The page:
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Responses of Aquifers to Ground Water Pumping Increases and Decreases in the Houston, Texas, Metropolitan Area
John W. Nelson
LBG-Guyton Associates, 11111 Katy Fwy., Ste. 850, Houston, Texas 77079
The Houston metropolitan region has plentiful water supplies available from several ground water aquifers and surface water reservoirs. Public supply, domestic, industrial and irrigation water wells are completed in fresh water sands in the Chicot and/or Evangeline aquifer or the deeper Jasper aquifer. Lake Livingston, Lake Houston, and Lake Conroe have been constructed to the north and northeast of Houston and provide surface water supplies from rivers to the region. The regional ground water pumping in the Houston District peaked at approximately 500 to 530 million gallons per day in the mid- to late 1970s. Since that time, the regional water demand has continued to increase. However, the ground water pumping has been declining and surface water supplies have been increasing in volume, areal distribution and overall importance. In 2006 and 2007, the ground water supply from water wells and the surface water supplies from reservoirs and rivers provided approximately ¼ and ¾, respectively, of the total water supply for Harris and Galveston counties. Ground water still provides the vast majority of the water supply for the adjoining counties in the region.
The hydrologic response of the aquifers to moderate to large ground water withdrawals is a reduction in the hydrostatic head in the aquifers and a decline in the static water level in wells. Large static water-level declines of approximately 130 to 300 feet were observed in some wells completed in the Chicot and Evangeline aquifers in east and southeast Harris County.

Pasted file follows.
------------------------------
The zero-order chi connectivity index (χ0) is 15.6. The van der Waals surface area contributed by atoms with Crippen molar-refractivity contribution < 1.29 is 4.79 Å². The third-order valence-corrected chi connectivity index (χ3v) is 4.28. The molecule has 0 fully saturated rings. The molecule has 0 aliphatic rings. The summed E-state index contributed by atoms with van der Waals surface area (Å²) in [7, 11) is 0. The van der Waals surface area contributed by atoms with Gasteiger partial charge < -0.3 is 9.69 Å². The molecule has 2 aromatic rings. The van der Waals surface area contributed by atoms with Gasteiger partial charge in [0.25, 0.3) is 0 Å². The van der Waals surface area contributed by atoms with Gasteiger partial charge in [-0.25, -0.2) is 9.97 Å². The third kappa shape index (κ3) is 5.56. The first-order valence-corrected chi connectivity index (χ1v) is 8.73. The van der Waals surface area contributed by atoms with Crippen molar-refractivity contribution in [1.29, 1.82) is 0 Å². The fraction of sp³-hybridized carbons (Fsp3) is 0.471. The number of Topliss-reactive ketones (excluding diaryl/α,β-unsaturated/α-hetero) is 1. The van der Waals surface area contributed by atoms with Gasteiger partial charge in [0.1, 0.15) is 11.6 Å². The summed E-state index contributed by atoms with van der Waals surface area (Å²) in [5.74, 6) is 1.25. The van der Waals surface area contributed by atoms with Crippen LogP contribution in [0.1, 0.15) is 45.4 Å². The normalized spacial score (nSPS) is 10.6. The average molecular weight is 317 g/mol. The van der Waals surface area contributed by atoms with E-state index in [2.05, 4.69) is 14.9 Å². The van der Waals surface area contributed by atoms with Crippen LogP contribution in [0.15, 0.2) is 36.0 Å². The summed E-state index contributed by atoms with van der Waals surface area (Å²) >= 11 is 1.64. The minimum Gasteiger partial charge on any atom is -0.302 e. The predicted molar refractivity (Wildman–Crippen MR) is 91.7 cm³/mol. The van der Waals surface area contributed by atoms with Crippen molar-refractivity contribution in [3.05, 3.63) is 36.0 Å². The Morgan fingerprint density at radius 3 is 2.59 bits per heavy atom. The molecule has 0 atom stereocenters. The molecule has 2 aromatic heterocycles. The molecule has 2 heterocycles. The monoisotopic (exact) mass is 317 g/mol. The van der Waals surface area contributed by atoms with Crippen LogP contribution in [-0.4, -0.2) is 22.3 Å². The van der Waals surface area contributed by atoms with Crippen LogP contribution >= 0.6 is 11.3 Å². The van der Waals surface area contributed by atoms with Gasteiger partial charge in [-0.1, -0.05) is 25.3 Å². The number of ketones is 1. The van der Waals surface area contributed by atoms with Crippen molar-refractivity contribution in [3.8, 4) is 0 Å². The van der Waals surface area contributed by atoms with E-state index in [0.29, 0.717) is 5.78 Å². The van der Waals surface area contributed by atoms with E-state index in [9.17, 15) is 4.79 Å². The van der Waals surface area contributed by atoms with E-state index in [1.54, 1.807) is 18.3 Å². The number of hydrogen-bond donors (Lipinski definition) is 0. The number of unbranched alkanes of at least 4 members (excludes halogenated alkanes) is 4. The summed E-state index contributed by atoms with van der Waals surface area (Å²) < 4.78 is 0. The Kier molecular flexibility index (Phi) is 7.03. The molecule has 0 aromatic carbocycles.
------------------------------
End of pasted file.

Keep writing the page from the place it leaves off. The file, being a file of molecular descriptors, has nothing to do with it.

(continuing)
The Harris-Galveston Subsidence District was formed in 1975, and regulations by the Subsidence District have reduced ground water pumping and regional land subsidence in the east, southeast, and central parts of the Houston metropolitan region. The hydrostatic heads in the aquifers have recovered in these same areas and the static water levels in some wells have risen about 175 to 245 feet.
Ground water use has increased in the west and north sections of the Houston region, where growth has continued and surface water has not been available, at least until recently in some limited areas. The static water levels in wells in these areas have declined in response. Regulations will require reductions in ground water pumping in the north and west parts of the region within the next two to ten years and aquifer water levels should rise and well pumping rates increase in response in these areas.
Currently, the design and construction of new surface water pipelines and infrastructure to deliver surface water to areas presently served only by water wells are in progress. Planners, regulators, major water users and scientists should work to ensure that an adequate number of large-capacity wells are available in the proper locations in the future so that the ground water aquifers are able to help meet normal water supply needs and emergency requirements, if one of the limited number of surface water supplies is temporarily interrupted.
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